Lifelike 3D-printed hearts may advance surgical training

A surgeon holds a purple 3-D printed heart, which is flexible but durable.
Credit: Carnegie Mellon University College of Engineering

Surgeons, doctors, and biomedical engineers use 3D-printed hearts for surgical training, medical and patient education, and to design medical devices. Engineers from Carnegie Mellon University found using alginate, a compound from algae, holds up during 3D-heart printing and creates a lifelike feel for human heart tissue. The gel-like substance is flexible but durable; it lasted through mock suturing or stitching. Traditional 3D-printed hearts are made with harder plastic or rubber, which looks realistic but would collapse or be difficult to cut through during a simulated surgery. To make the prototypes look and feel realistic, the engineers added an artery filled with fake blood in a section of the heart. The team is now working with surgeons and doctors at hospitals to ensure the models support surgical training and medical needs.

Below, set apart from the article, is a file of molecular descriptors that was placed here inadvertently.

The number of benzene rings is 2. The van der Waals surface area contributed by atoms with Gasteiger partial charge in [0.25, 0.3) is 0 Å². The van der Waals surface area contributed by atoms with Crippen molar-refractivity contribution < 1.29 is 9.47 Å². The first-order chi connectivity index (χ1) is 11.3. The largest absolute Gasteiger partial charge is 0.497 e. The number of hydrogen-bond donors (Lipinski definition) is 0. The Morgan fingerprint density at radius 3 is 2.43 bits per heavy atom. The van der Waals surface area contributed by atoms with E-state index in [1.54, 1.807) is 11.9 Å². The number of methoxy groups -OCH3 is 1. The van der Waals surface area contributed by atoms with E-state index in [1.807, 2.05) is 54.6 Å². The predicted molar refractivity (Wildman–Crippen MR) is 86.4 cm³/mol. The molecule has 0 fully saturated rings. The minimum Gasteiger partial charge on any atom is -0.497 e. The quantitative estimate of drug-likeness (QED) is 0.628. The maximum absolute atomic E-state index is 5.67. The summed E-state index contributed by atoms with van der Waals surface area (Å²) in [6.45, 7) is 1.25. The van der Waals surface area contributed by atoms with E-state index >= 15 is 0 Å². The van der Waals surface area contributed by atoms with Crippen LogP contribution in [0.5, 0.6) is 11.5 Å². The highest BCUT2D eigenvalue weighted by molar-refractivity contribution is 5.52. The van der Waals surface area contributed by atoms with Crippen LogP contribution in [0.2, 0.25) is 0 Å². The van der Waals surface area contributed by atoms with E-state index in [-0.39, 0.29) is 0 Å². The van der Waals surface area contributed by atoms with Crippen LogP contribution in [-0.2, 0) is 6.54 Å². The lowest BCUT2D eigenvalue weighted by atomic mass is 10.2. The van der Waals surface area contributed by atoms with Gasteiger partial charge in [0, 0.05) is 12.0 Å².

The 3D-printed heart design appears in ACS Biomaterials Science & Engineering and was partially funded by the National Heart, Lung, and Blood Institute.